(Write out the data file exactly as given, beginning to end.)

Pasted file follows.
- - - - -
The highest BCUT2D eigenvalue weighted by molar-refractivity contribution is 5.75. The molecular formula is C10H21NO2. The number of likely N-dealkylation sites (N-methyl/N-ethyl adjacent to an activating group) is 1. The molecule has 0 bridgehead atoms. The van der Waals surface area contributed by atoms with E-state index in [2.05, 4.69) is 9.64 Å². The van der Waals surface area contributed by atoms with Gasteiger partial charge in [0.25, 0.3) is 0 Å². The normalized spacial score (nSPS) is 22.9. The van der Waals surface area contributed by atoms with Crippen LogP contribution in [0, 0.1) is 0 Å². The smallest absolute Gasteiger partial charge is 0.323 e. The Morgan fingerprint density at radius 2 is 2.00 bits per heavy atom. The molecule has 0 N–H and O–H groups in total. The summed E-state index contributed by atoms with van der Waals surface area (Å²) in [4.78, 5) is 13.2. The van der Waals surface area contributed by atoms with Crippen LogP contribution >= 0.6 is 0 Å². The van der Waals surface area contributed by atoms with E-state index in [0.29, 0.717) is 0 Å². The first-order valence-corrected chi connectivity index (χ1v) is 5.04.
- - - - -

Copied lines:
The highest BCUT2D eigenvalue weighted by molar-refractivity contribution is 5.75. The molecular formula is C10H21NO2. The number of likely N-dealkylation sites (N-methyl/N-ethyl adjacent to an activating group) is 1. The molecule has 0 bridgehead atoms. The van der Waals surface area contributed by atoms with E-state index in [2.05, 4.69) is 9.64 Å². The van der Waals surface area contributed by atoms with Gasteiger partial charge in [0.25, 0.3) is 0 Å². The normalized spacial score (nSPS) is 22.9. The van der Waals surface area contributed by atoms with Crippen LogP contribution in [0, 0.1) is 0 Å². The smallest absolute Gasteiger partial charge is 0.323 e. The Morgan fingerprint density at radius 2 is 2.00 bits per heavy atom. The molecule has 0 N–H and O–H groups in total. The summed E-state index contributed by atoms with van der Waals surface area (Å²) in [4.78, 5) is 13.2. The van der Waals surface area contributed by atoms with Crippen LogP contribution >= 0.6 is 0 Å². The van der Waals surface area contributed by atoms with E-state index in [0.29, 0.717) is 0 Å². The first-order valence-corrected chi connectivity index (χ1v) is 5.04.